The seventh and final poem of Calpurnius Siculus’ collection of eclogues presents a pastoral landscape that collides with an urban environment to produce strange results. Corydon, a naïve young shepherd, returns to the countryside after twenty nights in the city and proceeds to tell the elder shepherd Lycotas all the marvelous things he observed on his sojourn to Rome. These spectacles include a trip to the arena, where Corydon sees an unusual array of animals, and culminates in his encounter with the emperor himself, whose visage combines the appearances of Mars and Apollo.
Scholars have largely treated the poem along lines familiar to the study of Calpurnius: his date and his relationship to Vergil (Mayer 2006; Green 2009). Newlands 1987 reads Calpurnius not simply as a sycophantic court poet or mindless imitator of Vergil; instead, she shows that the intrusion of the city into the pastoral realm constitutes a radical reassessment of the pastoral genre. This presentation builds on those developments to demonstrate the ways in which Calpurnius uses the grotesque to achieve this poetic and generic realignment. I show how the poem primes the reader to connect the emperor sponsoring the games with the strange creatures of the arena, which deviate from pastoral conventions through hybrid qualities that emerge in an atmosphere that is simultaneously awe-inspiring, bizarre and funny. The dual face of the emperor also embodies this strange hybridity and belongs to the scene of grotesque spectacle.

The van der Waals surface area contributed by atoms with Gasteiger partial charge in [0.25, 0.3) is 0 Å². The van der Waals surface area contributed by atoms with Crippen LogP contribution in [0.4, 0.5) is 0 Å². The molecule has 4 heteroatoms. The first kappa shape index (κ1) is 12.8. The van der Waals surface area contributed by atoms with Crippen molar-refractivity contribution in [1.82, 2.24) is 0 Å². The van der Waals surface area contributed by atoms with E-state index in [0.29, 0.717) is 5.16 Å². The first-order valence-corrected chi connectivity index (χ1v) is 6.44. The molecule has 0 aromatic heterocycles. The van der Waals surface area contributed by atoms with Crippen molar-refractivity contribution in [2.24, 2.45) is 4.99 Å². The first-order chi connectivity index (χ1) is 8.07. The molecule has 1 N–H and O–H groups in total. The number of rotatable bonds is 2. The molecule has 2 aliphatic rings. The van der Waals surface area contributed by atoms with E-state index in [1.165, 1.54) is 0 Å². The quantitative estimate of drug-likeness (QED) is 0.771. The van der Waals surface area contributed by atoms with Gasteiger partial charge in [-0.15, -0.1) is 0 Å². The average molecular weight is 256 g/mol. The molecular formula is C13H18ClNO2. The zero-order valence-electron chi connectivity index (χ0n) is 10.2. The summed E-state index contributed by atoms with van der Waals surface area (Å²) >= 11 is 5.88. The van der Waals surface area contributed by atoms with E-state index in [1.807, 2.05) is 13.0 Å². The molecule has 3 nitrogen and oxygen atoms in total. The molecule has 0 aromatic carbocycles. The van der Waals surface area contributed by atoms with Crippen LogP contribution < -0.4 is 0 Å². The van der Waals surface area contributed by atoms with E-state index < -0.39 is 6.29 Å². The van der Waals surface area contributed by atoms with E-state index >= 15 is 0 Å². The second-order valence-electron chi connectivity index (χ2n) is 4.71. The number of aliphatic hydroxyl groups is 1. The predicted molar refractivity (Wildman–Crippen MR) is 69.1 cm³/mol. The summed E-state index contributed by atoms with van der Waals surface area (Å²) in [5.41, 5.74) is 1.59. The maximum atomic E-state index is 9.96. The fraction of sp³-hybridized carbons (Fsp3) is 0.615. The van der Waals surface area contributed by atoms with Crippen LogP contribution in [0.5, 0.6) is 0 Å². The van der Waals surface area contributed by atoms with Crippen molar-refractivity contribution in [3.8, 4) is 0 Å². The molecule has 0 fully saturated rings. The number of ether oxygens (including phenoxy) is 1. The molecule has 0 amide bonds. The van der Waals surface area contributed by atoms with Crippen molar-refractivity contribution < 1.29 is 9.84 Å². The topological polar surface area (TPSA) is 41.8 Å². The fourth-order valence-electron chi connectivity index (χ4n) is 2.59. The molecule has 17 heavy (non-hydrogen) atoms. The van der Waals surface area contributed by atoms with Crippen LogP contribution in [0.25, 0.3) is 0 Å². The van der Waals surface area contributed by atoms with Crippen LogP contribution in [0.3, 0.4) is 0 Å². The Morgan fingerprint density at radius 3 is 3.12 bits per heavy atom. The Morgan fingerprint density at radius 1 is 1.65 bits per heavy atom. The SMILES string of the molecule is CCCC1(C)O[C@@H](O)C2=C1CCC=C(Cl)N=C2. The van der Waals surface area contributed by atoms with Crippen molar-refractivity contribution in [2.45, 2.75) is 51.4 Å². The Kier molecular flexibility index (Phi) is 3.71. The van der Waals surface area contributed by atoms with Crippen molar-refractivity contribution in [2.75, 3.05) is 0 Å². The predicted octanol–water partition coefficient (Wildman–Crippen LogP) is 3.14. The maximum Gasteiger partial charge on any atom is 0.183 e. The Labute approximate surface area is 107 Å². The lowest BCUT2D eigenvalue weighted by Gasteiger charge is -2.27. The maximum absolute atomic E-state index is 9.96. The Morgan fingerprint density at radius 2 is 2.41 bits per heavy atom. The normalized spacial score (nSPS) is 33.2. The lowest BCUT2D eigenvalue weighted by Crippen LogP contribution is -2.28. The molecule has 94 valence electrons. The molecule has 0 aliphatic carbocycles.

The eclogue opens with Corydon championing the nova spectacula over pastoral conventions couched in Vergilian language. This generic innovation programmatically introduces the theme of wondrous viewing (cernere, 2 and 5; cf. spectavimus, 18; vidimus, 23, 46, 60, 70). The opening also connects the spectacula with the iuvenis deus who puts on the games in the arena (edit harena, 6) and anticipates Corydon’s description of the strange creatures he witnessed. An exotic elk verbally and metrically recalls the emperor’s sponsorship of the games (editur alcen, 59) and is followed by zebu, bison and a hippopotamus, which Corydon articulates as hybrid versions of familiar pastoral livestock. The catalogue slips into the absurd with a battle between bears and seals and culminates with the awesome image of the emperor’s face. The convergence of Mars and Apollo belongs to the Nero’s cultivation of these two deities as emblematic of the new Golden Age of his reign (Varner 2017). The poem emphasizes the remarkable hybridity of two deities in one face (in uno, 83) that recalls the hybrid creatures of the arena. With its final word (putavi or putatur), the eclogue casts lingering doubt over what Corydon actually saw and captures the disorienting quality of the grotesque as an interval in which comprehension emerges (Harpham 1982). This new reading of Calpurnius’ final eclogue contributes to our understanding of an aesthetic that Neronian literature developed to disrupt normative ways of comprehending the world and provide alternative strategies for representing reality.